A bright, comfortable spring afternoon in Lafayette Square provided an appropriate backdrop for Fred D. Mason III to announce his candidacy for the 11th Council District in Baltimore City.
In many ways this event on May 21 resembled most local political announcements. Other politicians, such as Carl Stokes; union officials; friends from his church; and community residents gathered to hear Mason’s strong speech. The candidate’s father, Fred Mason, Jr., who is head of the Maryland and D.C. AFL-CIO, was also present as was his campaign chairman Bob Moore of the Service Employees International Union.
On the surface it seemed like your garden-variety political announcement, but this one was far more unique than the others. Because also attending this event was Phillip Lovett, the candidate’s gay partner of almost nine years.
Should Mason win this council seat vacated by mayoral hopeful Keiffer Mitchell by defeating a field that so far counts at least four other opponents including a former state delegate, it would be historic. If elected, Mason said he would become the first openly gay person to be a member of the Baltimore City Council and would be the first openly gay African-American to hold an elected office anywhere in Maryland.
Indeed, Mason does not conceal his sexuality in this endeavor. He pointed out in his speech that he and Phillip have been residents of Reservoir Hill for seven years. And he acknowledged the value of diversity: "We are a mix of incomes, races, ethnicities, creeds, sexual orientations, and national origins."
The 11th District encompasses Baltimore’s downtown business district and spans Reservoir Hill to Federal Hill and the Jones Falls to Harlem Park. It includes the heavily gay populated neighborhoods of Mount Vernon and Bolton Hill.
With a crowded field of candidates Mason, 35, feels he can distinguish himself from the others. "I believe that my broad background and ability to relate to the diverse communities that make up the 11th District separates me from the other candidates," he told Baltimore OUTloud. "I have a vision for the district. I want a safe community where the people can learn, earn and build." He added, "I can build partnerships and coalitions with those that do not always cooperate."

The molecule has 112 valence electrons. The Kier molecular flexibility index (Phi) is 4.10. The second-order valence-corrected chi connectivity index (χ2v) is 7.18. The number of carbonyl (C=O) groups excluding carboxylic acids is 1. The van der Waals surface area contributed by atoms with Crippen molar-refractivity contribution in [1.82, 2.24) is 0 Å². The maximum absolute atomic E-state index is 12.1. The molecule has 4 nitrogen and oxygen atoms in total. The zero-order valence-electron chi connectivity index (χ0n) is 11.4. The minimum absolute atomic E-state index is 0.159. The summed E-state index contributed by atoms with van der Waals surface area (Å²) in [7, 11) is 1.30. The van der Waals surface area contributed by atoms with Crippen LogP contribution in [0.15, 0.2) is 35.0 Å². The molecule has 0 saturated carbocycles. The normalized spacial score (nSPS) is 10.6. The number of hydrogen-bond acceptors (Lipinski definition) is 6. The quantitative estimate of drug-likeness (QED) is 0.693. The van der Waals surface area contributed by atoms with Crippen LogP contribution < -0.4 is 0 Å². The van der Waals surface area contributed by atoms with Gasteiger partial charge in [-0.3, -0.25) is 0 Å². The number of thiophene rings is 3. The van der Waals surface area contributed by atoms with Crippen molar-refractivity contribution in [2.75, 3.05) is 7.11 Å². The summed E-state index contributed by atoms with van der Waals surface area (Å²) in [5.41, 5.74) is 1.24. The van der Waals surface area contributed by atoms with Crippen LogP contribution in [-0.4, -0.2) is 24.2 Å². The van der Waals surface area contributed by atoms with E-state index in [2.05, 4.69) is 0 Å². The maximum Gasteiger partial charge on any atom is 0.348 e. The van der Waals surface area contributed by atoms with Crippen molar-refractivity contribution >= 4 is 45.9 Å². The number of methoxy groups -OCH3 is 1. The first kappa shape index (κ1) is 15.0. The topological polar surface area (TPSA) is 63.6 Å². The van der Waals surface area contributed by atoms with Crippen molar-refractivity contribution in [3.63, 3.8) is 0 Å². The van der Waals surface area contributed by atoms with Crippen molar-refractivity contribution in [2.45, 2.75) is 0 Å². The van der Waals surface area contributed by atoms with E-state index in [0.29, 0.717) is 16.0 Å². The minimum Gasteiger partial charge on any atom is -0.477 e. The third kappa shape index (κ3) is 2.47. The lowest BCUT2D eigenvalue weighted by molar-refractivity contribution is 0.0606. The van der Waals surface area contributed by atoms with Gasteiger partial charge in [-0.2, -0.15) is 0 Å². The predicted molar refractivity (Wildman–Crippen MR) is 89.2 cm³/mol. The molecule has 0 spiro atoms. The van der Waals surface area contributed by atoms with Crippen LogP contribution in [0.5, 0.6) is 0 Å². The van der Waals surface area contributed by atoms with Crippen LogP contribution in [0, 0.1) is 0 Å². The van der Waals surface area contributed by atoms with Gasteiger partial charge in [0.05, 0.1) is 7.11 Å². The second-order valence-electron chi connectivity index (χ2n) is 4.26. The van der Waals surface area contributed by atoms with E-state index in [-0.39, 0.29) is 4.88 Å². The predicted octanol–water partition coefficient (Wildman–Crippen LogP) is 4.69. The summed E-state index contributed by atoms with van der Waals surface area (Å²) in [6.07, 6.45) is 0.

And he knows what is needed to be successful as a council member. "A city council person must be a great advocate, a bridge builder, and a problem solver," he said in his speech. "The 11th District needs a councilperson who can hit the ground running—someone who can relate to all parts of the district and build effective relationships."
A strong supporter of marriage equality, Mason told OUTloud that he also wants to "improve the stature and funding of the Mayor’s GLBT Task Force."
Fred Mason III, a project architect, received a Bachelor’s degree in Political Economy from Tulane University and holds Masters degrees in Public Policy from Georgetown University and Architecture from Morgan State University.
A native Baltimorean, Mason, while working for the state, was involved in the financing of the Hippodrome and the Inner Harbor Welcome Center, and was on the construction management team for the first building of the University of Maryland Baltimore BioPark, and the Baltimore School for the Arts.
He had internships with Rep. Kweisi Mfume and Senator Paul Sarbanes, which provided him a good understanding of how government serves its citizens and how to form coalitions.
Mason is a strong believer of community involvement. Besides his lifelong involvement with Saint James Episcopal Church on Lafayette Square, he has worked with HERO and Sandtown Habitat for Humanity.
"I live, work, and worship in the 11th District, and I want to place all of my knowledge and experience at the service of our diverse communities," he writes on his website .
His love of his community and his strong educational and professional background will make Fred D. Mason III a strong contender for the seat. And a win would be a historic breakthrough for the lgbt community.